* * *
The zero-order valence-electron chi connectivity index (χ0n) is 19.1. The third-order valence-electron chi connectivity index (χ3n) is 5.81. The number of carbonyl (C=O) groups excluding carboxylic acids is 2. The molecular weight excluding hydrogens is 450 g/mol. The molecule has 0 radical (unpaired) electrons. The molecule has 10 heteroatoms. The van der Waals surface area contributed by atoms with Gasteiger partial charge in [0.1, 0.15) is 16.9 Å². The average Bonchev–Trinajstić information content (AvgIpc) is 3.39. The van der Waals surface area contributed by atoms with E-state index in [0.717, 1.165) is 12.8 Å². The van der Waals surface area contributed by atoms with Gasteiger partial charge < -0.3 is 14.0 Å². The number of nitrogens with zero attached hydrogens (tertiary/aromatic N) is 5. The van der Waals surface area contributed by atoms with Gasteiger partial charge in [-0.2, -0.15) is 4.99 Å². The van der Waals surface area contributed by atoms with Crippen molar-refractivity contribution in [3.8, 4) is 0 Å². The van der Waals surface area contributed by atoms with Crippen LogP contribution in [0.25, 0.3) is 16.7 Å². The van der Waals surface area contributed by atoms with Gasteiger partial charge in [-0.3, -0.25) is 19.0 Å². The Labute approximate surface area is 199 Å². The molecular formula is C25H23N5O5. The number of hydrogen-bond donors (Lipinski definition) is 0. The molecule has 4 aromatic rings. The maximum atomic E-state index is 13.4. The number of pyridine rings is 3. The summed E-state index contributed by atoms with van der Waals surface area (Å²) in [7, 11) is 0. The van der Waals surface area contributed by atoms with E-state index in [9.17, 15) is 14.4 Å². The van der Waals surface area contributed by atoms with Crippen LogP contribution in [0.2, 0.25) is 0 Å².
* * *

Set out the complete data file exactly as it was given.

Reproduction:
The zero-order valence-electron chi connectivity index (χ0n) is 19.1. The third-order valence-electron chi connectivity index (χ3n) is 5.81. The number of carbonyl (C=O) groups excluding carboxylic acids is 2. The molecular weight excluding hydrogens is 450 g/mol. The molecule has 0 radical (unpaired) electrons. The molecule has 10 heteroatoms. The van der Waals surface area contributed by atoms with Gasteiger partial charge in [0.1, 0.15) is 16.9 Å². The average Bonchev–Trinajstić information content (AvgIpc) is 3.39. The van der Waals surface area contributed by atoms with E-state index in [0.717, 1.165) is 12.8 Å². The van der Waals surface area contributed by atoms with Gasteiger partial charge < -0.3 is 14.0 Å². The number of nitrogens with zero attached hydrogens (tertiary/aromatic N) is 5. The van der Waals surface area contributed by atoms with Gasteiger partial charge in [-0.2, -0.15) is 4.99 Å². The van der Waals surface area contributed by atoms with Crippen molar-refractivity contribution in [3.8, 4) is 0 Å². The van der Waals surface area contributed by atoms with Crippen LogP contribution in [0.25, 0.3) is 16.7 Å². The van der Waals surface area contributed by atoms with Gasteiger partial charge in [-0.3, -0.25) is 19.0 Å². The Labute approximate surface area is 199 Å². The molecular formula is C25H23N5O5. The number of hydrogen-bond donors (Lipinski definition) is 0. The molecule has 4 aromatic rings. The maximum atomic E-state index is 13.4. The number of pyridine rings is 3. The summed E-state index contributed by atoms with van der Waals surface area (Å²) in [7, 11) is 0. The van der Waals surface area contributed by atoms with E-state index in [9.17, 15) is 14.4 Å². The van der Waals surface area contributed by atoms with Crippen LogP contribution in [0.2, 0.25) is 0 Å².